The crew of the Esperanza scrambled to grab cameras and binoculars this morning to get a glimpse of so many humpback whales, maybe 40 of them blowing and diving by us, as we made our way through Unimak Pass crossing from the Gulf of Alaska into the Bering Sea.
Serendipitously, as we snapped pictures of these majestic giants swimming through water peppered with hundreds of seabird’s scouting for leftovers, an took in the rich and peaceful sounds of their massive exhaling blows, other Greenpeace activists in Panama at the International Whaling Commission (IWC) were trying to end to whaling, for good.
Between climate change, the industrialization of our seas and continued whaling, whales need saving today more than ever. A few countries, Iceland and Norway, refuse to abide by the International Moratorium on whaling passed in 1986, and Japan sneakily skirts the rule under the guise of conducting scientific research. No matter that their kill ends up on store shelves in the market place. A proposal at the IWC this year to create a permanent whale sanctuary in the South Atlantic was the best hope for whales in years. Sadly, we have just received news that while a majority of delegates voted in favor of the new sanctuary, too few showed up to vote altogether to get it passed.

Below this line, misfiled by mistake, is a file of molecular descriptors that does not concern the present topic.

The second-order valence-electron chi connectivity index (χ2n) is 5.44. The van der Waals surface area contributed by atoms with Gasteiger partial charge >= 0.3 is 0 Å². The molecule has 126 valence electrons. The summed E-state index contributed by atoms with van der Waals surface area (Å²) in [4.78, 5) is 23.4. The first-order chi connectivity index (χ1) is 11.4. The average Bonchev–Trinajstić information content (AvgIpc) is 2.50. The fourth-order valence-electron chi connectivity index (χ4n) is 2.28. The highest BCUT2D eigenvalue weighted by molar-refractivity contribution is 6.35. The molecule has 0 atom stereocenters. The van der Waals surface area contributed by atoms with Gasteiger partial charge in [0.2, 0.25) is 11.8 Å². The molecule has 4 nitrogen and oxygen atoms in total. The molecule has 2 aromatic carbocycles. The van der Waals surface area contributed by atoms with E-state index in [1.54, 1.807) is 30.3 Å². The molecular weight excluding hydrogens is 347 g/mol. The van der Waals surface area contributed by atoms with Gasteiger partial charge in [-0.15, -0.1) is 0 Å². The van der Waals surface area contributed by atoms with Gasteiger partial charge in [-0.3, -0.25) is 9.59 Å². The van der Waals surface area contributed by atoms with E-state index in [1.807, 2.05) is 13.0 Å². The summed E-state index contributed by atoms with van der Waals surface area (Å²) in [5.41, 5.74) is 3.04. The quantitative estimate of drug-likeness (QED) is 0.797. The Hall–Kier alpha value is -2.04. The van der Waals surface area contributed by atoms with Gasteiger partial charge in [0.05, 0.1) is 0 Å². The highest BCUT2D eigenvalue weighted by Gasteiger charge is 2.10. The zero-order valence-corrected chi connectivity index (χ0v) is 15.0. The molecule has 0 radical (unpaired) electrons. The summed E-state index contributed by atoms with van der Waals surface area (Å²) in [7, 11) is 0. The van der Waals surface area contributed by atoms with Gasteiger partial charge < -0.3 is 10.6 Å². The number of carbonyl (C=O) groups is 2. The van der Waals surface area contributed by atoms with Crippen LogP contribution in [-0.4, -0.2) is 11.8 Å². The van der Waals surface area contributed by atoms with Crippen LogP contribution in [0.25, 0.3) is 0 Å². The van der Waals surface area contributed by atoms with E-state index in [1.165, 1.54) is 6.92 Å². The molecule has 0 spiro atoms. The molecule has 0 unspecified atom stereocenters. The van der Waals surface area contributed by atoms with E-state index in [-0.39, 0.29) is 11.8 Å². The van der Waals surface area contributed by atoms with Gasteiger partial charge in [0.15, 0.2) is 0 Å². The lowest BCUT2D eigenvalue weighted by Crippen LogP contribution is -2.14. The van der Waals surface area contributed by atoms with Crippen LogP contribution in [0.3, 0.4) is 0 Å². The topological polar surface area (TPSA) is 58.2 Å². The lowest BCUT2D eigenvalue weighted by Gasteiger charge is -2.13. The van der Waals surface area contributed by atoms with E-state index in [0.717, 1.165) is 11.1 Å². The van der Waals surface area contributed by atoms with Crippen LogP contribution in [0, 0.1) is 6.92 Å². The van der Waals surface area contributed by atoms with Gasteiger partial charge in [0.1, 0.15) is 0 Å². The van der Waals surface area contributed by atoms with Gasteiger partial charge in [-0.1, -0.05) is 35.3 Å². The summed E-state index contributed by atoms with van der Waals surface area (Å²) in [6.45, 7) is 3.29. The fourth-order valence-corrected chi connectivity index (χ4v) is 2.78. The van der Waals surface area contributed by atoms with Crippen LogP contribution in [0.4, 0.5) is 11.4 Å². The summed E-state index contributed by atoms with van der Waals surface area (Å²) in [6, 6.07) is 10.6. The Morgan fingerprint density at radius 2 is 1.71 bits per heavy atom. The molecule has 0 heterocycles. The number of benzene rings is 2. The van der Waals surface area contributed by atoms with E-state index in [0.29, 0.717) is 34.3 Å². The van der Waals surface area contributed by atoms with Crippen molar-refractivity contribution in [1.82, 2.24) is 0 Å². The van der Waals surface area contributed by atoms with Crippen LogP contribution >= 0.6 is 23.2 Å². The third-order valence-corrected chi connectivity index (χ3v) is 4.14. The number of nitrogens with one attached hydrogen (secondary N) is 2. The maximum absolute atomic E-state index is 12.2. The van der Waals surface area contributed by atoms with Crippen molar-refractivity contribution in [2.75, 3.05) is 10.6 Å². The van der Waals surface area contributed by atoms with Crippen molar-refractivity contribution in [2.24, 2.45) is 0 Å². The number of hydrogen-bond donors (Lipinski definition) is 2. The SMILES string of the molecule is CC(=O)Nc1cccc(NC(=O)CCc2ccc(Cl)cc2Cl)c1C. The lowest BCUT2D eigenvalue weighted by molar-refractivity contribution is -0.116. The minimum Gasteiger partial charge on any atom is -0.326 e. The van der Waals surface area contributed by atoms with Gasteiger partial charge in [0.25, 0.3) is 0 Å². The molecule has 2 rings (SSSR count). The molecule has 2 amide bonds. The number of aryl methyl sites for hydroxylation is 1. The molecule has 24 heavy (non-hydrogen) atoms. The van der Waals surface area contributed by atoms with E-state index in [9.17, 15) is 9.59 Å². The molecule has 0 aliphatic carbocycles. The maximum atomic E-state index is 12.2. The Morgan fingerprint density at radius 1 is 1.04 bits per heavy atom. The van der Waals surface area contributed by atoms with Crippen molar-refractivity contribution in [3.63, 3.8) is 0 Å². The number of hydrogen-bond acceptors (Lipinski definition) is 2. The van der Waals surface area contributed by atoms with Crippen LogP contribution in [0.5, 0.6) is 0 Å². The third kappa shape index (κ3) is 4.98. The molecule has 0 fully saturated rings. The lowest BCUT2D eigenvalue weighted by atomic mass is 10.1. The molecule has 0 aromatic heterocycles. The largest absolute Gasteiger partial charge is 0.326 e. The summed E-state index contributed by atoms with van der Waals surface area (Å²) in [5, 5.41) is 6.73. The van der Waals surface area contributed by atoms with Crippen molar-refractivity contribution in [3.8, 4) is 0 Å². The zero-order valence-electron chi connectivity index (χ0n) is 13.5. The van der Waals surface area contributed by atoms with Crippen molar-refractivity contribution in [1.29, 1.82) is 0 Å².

The industrialized world is an even greater threat to whales around the planet today. The global shipping fleet now tops 95,000 and all those vessels, especially the monster-sized container ships and tankers, create a lot of ocean noise pollution as they motor through the ocean. And drilling for oil and gas is noisy business too. Marine mammals depend on sound to survive – for navigating, locating food and mates, detecting prey, and maintaining social groups – in their darkened marine environment.
Ships run over whales too and ship strikes on whales are a leading cause of whale deaths in the modern era. Scientists believe that at least ten times more whales die at sea this way than all the casualties we actually see because most whales are negatively buoyant and sink before they are discovered.
Whales are our ambassadors on this journey north. They have been with us since we sailed out of Seward with Orcas porpoising off the bow of the Esperanza in Resurrection Bay. Now we are keeping our eyes peeled for the most endangered whale species on earth, the North Pacific right whale. There are only about 30 individuals left of a population that once numbered up to 30,000, and these waters are their critical habitat. Ship strikes and entanglements in fishing gear are the biggest threats to these whales today.
I don’t want whales to go extinct on my watch. This journey north to the save the Arctic – to confront Shell and other big oil and fishing industry interests who want to exploit Arctic resources for their profits – is giving us a million reasons from whales and seabirds to polar bears and people not to industrialize this untouched wonder. What happens in the Arctic will not stay in the Arctic, it will touch everyone across the planet. Let’s save it.